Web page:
Francisco A. Laguna & Richard Shu
Property rights are recognized as a driver of economic development. Today, we explore the evolution of property rights in the West African nation of Ghana, and how they have contributed to development.
Traditionally, rural land rights in Ghana generally fell under “communal” land tenure systems. A customary authority, usually a local tribal leader, would approve or dictate all land transfers within a given region. That placed most land distribution responsibilities in a single authority. In the late 1980s, the major agricultural regions of Ghana (the coffee growing region of Wassa in the west, and the shallot growing region of Anloga in the southeast) started moving away from these communal systems in favor of giving individuals greater control over the right to transfer their land.
The effects of Ghanaian land liberalization on farming investments resulted in more plants and better capital, and, in turn, farming output. Findings suggest that, as individuals attained more control over their land, investment in that land increased and resulted in increased productivity and yield. Ghana stands as a strong case for the role of legal protections in economic development—a stable government and a growing economy go hand in hand.
In theory, there should not be an inherent causal link between land transfer rights and greater production efficiency: the same investments could easily have been made under a communal land tenure system. However, transfer rights make investments safer by protecting the investor from expropriation. If an agent is constantly worried about having her profits taken away, whether by a tribal authority or an autocratic government, she is much less willing to invest and develop that land simply because there is less chance that she will actually reap the benefits. By guaranteeing that profits go to the rightful owner, property rights can eliminate some of the uncertainty of investing, prompting agents to invest more.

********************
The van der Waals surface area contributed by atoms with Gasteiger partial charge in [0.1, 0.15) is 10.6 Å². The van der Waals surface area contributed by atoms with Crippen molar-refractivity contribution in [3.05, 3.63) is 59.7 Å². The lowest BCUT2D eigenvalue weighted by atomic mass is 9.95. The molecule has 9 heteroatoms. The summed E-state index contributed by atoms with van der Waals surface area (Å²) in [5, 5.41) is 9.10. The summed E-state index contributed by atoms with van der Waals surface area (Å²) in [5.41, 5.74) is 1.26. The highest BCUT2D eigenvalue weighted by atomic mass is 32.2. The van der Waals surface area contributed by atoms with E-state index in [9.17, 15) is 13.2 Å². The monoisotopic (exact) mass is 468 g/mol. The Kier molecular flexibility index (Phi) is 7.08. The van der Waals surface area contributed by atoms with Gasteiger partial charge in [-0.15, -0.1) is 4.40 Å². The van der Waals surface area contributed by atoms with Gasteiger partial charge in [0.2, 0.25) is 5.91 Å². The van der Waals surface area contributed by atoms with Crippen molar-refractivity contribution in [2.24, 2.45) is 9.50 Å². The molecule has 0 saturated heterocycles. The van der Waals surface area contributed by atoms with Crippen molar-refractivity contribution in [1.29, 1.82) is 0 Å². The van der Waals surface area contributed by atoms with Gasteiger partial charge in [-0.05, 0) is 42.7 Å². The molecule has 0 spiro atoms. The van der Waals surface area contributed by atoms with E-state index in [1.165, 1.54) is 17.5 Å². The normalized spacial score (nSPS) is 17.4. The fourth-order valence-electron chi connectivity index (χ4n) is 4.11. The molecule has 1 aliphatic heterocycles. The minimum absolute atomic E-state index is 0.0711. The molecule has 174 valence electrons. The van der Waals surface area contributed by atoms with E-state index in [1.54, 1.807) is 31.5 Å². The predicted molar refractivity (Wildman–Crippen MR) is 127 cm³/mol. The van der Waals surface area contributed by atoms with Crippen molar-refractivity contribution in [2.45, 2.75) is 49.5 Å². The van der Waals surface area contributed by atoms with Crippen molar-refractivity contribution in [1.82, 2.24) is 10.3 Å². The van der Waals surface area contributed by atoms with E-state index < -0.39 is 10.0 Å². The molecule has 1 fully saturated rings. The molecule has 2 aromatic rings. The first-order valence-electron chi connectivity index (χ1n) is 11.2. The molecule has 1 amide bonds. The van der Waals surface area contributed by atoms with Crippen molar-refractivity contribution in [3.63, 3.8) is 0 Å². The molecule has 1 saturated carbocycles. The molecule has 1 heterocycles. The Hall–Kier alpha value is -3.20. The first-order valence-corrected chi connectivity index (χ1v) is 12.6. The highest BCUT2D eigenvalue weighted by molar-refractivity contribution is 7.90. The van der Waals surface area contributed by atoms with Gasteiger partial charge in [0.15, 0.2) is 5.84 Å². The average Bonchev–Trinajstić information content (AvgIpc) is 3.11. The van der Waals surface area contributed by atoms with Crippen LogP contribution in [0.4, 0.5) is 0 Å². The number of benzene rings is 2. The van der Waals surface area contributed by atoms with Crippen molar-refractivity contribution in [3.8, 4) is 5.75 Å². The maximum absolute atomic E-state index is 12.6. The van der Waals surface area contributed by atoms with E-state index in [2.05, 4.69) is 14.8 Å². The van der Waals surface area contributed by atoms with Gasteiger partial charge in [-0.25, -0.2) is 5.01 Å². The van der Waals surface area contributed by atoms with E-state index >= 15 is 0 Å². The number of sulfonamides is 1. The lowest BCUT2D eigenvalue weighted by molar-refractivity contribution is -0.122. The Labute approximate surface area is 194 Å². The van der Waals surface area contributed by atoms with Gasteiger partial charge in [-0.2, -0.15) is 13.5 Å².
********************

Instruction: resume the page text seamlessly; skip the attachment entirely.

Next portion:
Another important characteristic of property rights is that they allow for land to be used as collateral. For many underdeveloped nations, where resources are scarce and often inadequately tapped, land is often the most valuable asset that an ordinary person can have—and, more importantly, sell or mortgage. Land can be used as a good for trade, and it can also be used as collateral to establish lines of credit. Allowing people to control their parcels of land allows for the growth of finance, which, in turn, allows for investments in capital that increases production.
But none of this is possible without a functioning legal system in which those property rights are protected and enforced. A deed means nothing without a court to recognize that deed. And here is where most of the troubles lie. Ghana’s economic prospects began to improve only as the government started working more adequately for the people. Ghana, and other underdeveloped regions, still have a long way to go in that regard. The governments of developing nations are beset with their own unique problems. Warfare, corruption and bureaucratic inefficiency all hamper a government’s ability to function, while some governments are more focused on maintaining power and military dominance than serving its people.
A properly enforced system of property rights depends on a stable foundation of governance, dedicated to protecting individual rights. The construction of a stable legal foundation, then, cannot be ignored when discussing economic development. In nations without prudent governance and well-protected property rights, the law plays an essential role in protecting profits, incentivizing investments and cultivating growth.
Ghana has made great strides in both areas, and it should be applauded.
TransLegal has offices in Accra, and we are available to answer questions related to agricultural and other investments in Ghana.